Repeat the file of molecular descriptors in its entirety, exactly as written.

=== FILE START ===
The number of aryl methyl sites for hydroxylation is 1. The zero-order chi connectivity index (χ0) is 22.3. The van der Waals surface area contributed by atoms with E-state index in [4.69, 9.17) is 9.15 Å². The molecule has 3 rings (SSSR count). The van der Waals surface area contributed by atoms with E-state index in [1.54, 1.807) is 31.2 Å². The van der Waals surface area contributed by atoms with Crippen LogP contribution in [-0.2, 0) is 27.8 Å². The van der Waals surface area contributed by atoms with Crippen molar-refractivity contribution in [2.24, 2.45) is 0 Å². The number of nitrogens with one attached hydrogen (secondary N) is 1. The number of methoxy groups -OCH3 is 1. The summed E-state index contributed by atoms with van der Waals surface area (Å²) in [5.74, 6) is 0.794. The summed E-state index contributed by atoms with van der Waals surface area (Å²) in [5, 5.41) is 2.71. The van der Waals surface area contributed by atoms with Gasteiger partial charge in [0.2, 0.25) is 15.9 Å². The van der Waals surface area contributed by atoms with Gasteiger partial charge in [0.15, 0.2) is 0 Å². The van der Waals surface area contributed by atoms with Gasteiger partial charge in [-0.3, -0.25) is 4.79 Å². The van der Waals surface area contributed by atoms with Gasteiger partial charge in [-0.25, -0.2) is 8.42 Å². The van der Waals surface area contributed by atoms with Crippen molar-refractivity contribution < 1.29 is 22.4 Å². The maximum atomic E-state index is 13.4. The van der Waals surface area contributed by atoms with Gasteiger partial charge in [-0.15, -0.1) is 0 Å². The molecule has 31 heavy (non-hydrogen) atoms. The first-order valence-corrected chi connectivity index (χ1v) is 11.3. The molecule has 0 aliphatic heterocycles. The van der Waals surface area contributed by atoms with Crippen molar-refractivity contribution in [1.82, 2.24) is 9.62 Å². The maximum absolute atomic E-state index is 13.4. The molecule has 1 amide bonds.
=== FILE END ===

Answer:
The number of aryl methyl sites for hydroxylation is 1. The zero-order chi connectivity index (χ0) is 22.3. The van der Waals surface area contributed by atoms with E-state index in [4.69, 9.17) is 9.15 Å². The molecule has 3 rings (SSSR count). The van der Waals surface area contributed by atoms with E-state index in [1.54, 1.807) is 31.2 Å². The van der Waals surface area contributed by atoms with Crippen LogP contribution in [-0.2, 0) is 27.8 Å². The van der Waals surface area contributed by atoms with Crippen molar-refractivity contribution in [2.24, 2.45) is 0 Å². The number of nitrogens with one attached hydrogen (secondary N) is 1. The number of methoxy groups -OCH3 is 1. The summed E-state index contributed by atoms with van der Waals surface area (Å²) in [5.74, 6) is 0.794. The summed E-state index contributed by atoms with van der Waals surface area (Å²) in [5, 5.41) is 2.71. The van der Waals surface area contributed by atoms with Gasteiger partial charge in [0.2, 0.25) is 15.9 Å². The van der Waals surface area contributed by atoms with Gasteiger partial charge in [0.15, 0.2) is 0 Å². The van der Waals surface area contributed by atoms with Gasteiger partial charge in [-0.3, -0.25) is 4.79 Å². The van der Waals surface area contributed by atoms with Gasteiger partial charge in [-0.25, -0.2) is 8.42 Å². The van der Waals surface area contributed by atoms with Crippen molar-refractivity contribution < 1.29 is 22.4 Å². The maximum atomic E-state index is 13.4. The van der Waals surface area contributed by atoms with Gasteiger partial charge in [-0.15, -0.1) is 0 Å². The molecule has 31 heavy (non-hydrogen) atoms. The first-order valence-corrected chi connectivity index (χ1v) is 11.3. The molecule has 0 aliphatic heterocycles. The van der Waals surface area contributed by atoms with Crippen molar-refractivity contribution in [1.82, 2.24) is 9.62 Å². The maximum absolute atomic E-state index is 13.4. The molecule has 1 amide bonds.